‘Go East young man’ might once have been the advice given if you wanted to better yourself. Now, it’s the Middle East that’s on everyone’s radar.
So, what about Qatar? Many people still haven’t heard of the country, although the Doha Asian Games in 2006 raised people’s awareness.
Qatar, a peninsula adjoining Saudi Arabia – that’s all I knew when I first came here three-and-a-half years ago, first as a consultant and then as a client director for Fitch London.
I had no idea that one day I would be running Grow, a Doha-based branding and advertising group. There was a seminal moment in the transformation of my fortunes from UK-based employee to expatriate partner and owner. I presented to a very senior official who, in a moment of quiet reflection, told me that the ruling family were committed to putting Qatar on the world map. They were tired of the revolving doors with consultancies walking in and out, leaving little or no legacy, much less any transfer of skills or knowledge. That was my ‘eureka’ moment – I knew that I could help Qatar and Qatari companies articulate and express their positioning and differentiation, locally and internationally, but I would need to be based here to succeed.
I recount this story because it’s probably the most important principle that international advertising and design groups need to consider when looking at Qatar as an investment opportunity.
Forty-one hotels are being built here over the next three or four years, and the government is investing more than $100bn (£50bn) in infrastructure projects by 2012. Education, health, sports and upmarket tourism are the country’s key investment priorities – after oil, gas and infrastructure, naturally.
But this is just scraping the surface. There’s a huge youth market here – more than half of the population is under 25, highly literate, brand aware and flush with cash.
Qatar development projects are increasing exponentially. There’s Lusail, a new city for 200 000 people, Al Khor, a $500m (£250m) project to house more than 80 000 people, plus the massive Pearl project.
In all these developments, foreigners can own property with permanent residency.
But, what you want to know is, should you set up shop here?
Well, you’ve got to be in it to win it. The big media companies are already setting out their stalls/ Grey, TBWA and Publicis are just some of the international agencies that have recently opened up here. JWT is rumoured to be coming and Ogilvy & Mather is looking around. This doesn’t bode well for small local creative groups that have been plying their trade for decades, offering cheap – and some would say nasty – work.
Yes, there are still companies that give their annual report to printers and say, ‘Here, you design and print it’. And the word ‘brand’ is often still perceived as just a logo. It’s true that design here is price-driven – harking back to the great trading and deal-making instincts that are endemic in Qatar.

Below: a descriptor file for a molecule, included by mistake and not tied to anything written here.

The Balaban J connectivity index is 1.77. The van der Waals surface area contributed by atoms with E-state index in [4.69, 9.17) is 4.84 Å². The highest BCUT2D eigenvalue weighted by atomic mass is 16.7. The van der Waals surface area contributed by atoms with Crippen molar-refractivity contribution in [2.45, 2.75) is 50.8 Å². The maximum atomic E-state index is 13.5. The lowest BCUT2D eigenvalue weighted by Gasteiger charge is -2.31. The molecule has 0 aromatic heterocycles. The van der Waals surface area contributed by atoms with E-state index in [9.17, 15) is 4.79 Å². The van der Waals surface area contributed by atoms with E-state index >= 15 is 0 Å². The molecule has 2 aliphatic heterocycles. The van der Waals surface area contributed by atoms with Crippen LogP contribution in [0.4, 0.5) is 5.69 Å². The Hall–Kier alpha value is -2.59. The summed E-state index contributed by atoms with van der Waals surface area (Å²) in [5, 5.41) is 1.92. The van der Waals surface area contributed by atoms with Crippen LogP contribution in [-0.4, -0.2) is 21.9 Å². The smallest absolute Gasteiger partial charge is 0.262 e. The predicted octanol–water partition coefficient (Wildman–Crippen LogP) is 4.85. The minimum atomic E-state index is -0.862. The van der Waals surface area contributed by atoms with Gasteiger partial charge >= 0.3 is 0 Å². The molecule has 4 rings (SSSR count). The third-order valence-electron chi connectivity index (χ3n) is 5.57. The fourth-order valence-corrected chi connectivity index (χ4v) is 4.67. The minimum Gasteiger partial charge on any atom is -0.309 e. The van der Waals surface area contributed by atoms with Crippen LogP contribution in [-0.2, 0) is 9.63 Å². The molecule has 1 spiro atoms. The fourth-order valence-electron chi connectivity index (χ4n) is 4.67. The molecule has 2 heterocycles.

There is much work to do to raise perceptions about the value of good design. But for the moment, it’s all down to who is first to market in this pioneer country. While Qatar makes its great leap forward on to the world stage, there are many Qatari companies working hard to articulate their positioning and establish communication strategies.
The same is true for ad campaigns, corporate brochures, corporate social responsibility and customer relationship management – clients want integrated communications that will deliver on the brand promise and give a return on investment.
The tide is turning. Once we have achieved critical mass in terms of understanding, the dam will break. Rupert Sheldrake called it the ‘hypothesis of formative causation’ – or the 100th Monkey Principle to us ordinary mortals. When enough members of a population incorporate a pattern of thinking or behaviour into their lives, there’s suddenly a quantum leap in consciousness and those habits become inbred. Then, strategic branding and creativity will achieve their rightful place at the top of the management-thinking pyramid.
In the meantime, international agencies will open in increasing numbers, or link up with locally based thought-leaders in branding and creativity.
Anthony Ryman is managing director of Grow
REASONS TO BELIEVE
• There is no personal income tax in Qatar
• There are no exchange control regulations
• Foreigners can earn up to 80% or more of a company’s profits if the foreign entity is the main player in the joint venture
• Food is cheap and good quality
• There’s no crime, lots of beaches and loads of five-star hotels
• Foreigners can own land in selected real estate development projects such as the Pearl, Al Khor and Lusail, but not elsewhere